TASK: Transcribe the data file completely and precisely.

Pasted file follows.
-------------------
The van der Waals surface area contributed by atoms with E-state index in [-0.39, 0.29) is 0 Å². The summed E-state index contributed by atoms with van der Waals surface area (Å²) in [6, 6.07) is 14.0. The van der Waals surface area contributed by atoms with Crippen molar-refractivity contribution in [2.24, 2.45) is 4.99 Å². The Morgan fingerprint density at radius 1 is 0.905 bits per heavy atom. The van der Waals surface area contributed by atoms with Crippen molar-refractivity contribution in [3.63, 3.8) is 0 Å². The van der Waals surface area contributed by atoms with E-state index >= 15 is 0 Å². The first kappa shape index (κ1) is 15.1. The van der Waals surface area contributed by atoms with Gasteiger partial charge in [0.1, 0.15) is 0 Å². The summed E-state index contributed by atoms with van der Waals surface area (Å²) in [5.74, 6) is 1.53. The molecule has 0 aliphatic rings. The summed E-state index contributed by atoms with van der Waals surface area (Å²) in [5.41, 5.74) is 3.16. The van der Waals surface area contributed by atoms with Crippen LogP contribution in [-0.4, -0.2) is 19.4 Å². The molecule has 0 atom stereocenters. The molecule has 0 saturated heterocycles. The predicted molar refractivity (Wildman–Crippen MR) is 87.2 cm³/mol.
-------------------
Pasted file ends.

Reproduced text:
The van der Waals surface area contributed by atoms with E-state index in [-0.39, 0.29) is 0 Å². The summed E-state index contributed by atoms with van der Waals surface area (Å²) in [6, 6.07) is 14.0. The van der Waals surface area contributed by atoms with Crippen molar-refractivity contribution in [2.24, 2.45) is 4.99 Å². The Morgan fingerprint density at radius 1 is 0.905 bits per heavy atom. The van der Waals surface area contributed by atoms with Crippen molar-refractivity contribution in [3.63, 3.8) is 0 Å². The van der Waals surface area contributed by atoms with E-state index >= 15 is 0 Å². The first kappa shape index (κ1) is 15.1. The van der Waals surface area contributed by atoms with Gasteiger partial charge in [0.1, 0.15) is 0 Å². The summed E-state index contributed by atoms with van der Waals surface area (Å²) in [5.74, 6) is 1.53. The molecule has 0 aliphatic rings. The summed E-state index contributed by atoms with van der Waals surface area (Å²) in [5.41, 5.74) is 3.16. The van der Waals surface area contributed by atoms with Crippen LogP contribution in [-0.4, -0.2) is 19.4 Å². The molecule has 0 atom stereocenters. The molecule has 0 saturated heterocycles. The predicted molar refractivity (Wildman–Crippen MR) is 87.2 cm³/mol.